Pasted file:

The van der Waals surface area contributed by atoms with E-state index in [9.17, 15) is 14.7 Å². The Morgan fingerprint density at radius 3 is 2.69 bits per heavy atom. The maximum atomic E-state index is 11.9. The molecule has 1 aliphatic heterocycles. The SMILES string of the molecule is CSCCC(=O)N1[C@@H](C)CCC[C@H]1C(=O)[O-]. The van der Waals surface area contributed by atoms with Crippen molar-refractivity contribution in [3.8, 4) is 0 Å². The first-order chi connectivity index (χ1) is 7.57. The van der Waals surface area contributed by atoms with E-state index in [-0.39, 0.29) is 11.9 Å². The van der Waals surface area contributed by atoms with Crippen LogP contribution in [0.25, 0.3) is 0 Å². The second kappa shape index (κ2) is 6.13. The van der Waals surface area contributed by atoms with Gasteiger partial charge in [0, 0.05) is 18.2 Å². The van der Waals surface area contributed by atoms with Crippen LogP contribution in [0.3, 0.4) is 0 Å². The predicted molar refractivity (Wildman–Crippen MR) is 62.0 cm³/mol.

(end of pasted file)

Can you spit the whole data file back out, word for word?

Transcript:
The van der Waals surface area contributed by atoms with E-state index in [9.17, 15) is 14.7 Å². The Morgan fingerprint density at radius 3 is 2.69 bits per heavy atom. The maximum atomic E-state index is 11.9. The molecule has 1 aliphatic heterocycles. The SMILES string of the molecule is CSCCC(=O)N1[C@@H](C)CCC[C@H]1C(=O)[O-]. The van der Waals surface area contributed by atoms with Crippen molar-refractivity contribution in [3.8, 4) is 0 Å². The first-order chi connectivity index (χ1) is 7.57. The van der Waals surface area contributed by atoms with E-state index in [-0.39, 0.29) is 11.9 Å². The van der Waals surface area contributed by atoms with Crippen LogP contribution in [0.25, 0.3) is 0 Å². The second kappa shape index (κ2) is 6.13. The van der Waals surface area contributed by atoms with Gasteiger partial charge in [0, 0.05) is 18.2 Å². The van der Waals surface area contributed by atoms with Crippen LogP contribution in [0.3, 0.4) is 0 Å². The predicted molar refractivity (Wildman–Crippen MR) is 62.0 cm³/mol.